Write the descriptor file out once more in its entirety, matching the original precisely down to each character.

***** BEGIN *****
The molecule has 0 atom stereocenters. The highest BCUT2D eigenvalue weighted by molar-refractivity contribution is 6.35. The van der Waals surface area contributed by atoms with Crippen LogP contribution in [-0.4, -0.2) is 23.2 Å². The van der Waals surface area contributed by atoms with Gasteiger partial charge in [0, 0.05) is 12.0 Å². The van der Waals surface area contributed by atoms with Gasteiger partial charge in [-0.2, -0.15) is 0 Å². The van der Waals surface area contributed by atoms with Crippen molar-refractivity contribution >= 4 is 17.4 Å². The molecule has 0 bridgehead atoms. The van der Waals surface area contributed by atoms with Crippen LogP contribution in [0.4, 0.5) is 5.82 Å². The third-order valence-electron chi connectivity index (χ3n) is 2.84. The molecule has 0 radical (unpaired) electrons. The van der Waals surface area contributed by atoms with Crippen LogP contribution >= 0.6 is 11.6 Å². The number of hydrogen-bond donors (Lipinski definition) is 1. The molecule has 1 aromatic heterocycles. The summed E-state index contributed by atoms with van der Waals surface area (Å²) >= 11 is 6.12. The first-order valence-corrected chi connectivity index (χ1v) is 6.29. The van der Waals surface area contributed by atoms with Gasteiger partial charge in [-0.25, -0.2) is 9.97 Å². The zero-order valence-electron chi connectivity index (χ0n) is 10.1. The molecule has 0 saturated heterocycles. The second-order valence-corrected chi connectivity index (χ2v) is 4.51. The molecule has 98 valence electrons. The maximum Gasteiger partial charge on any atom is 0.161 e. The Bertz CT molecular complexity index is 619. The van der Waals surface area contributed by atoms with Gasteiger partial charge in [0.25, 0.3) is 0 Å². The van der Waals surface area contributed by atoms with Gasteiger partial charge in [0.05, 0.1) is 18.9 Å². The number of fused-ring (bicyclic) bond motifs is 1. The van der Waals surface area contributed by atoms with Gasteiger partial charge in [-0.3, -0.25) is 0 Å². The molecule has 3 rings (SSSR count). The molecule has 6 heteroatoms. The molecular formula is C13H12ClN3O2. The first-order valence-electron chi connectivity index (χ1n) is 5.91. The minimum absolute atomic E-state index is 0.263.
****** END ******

The molecule has 0 atom stereocenters. The highest BCUT2D eigenvalue weighted by molar-refractivity contribution is 6.35. The van der Waals surface area contributed by atoms with Crippen LogP contribution in [-0.4, -0.2) is 23.2 Å². The van der Waals surface area contributed by atoms with Gasteiger partial charge in [0, 0.05) is 12.0 Å². The van der Waals surface area contributed by atoms with Gasteiger partial charge in [-0.2, -0.15) is 0 Å². The van der Waals surface area contributed by atoms with Crippen molar-refractivity contribution >= 4 is 17.4 Å². The molecule has 0 bridgehead atoms. The van der Waals surface area contributed by atoms with Crippen LogP contribution in [0.4, 0.5) is 5.82 Å². The third-order valence-electron chi connectivity index (χ3n) is 2.84. The molecule has 0 radical (unpaired) electrons. The van der Waals surface area contributed by atoms with Crippen LogP contribution >= 0.6 is 11.6 Å². The number of hydrogen-bond donors (Lipinski definition) is 1. The molecule has 1 aromatic heterocycles. The summed E-state index contributed by atoms with van der Waals surface area (Å²) >= 11 is 6.12. The first-order valence-corrected chi connectivity index (χ1v) is 6.29. The van der Waals surface area contributed by atoms with Gasteiger partial charge in [-0.25, -0.2) is 9.97 Å². The zero-order valence-electron chi connectivity index (χ0n) is 10.1. The molecule has 0 saturated heterocycles. The second-order valence-corrected chi connectivity index (χ2v) is 4.51. The molecule has 98 valence electrons. The maximum Gasteiger partial charge on any atom is 0.161 e. The Bertz CT molecular complexity index is 619. The van der Waals surface area contributed by atoms with Gasteiger partial charge in [0.25, 0.3) is 0 Å². The van der Waals surface area contributed by atoms with Gasteiger partial charge in [0.05, 0.1) is 18.9 Å². The number of fused-ring (bicyclic) bond motifs is 1. The van der Waals surface area contributed by atoms with Gasteiger partial charge in [-0.3, -0.25) is 0 Å². The molecule has 3 rings (SSSR count). The molecule has 6 heteroatoms. The molecular formula is C13H12ClN3O2. The first-order valence-electron chi connectivity index (χ1n) is 5.91. The minimum absolute atomic E-state index is 0.263.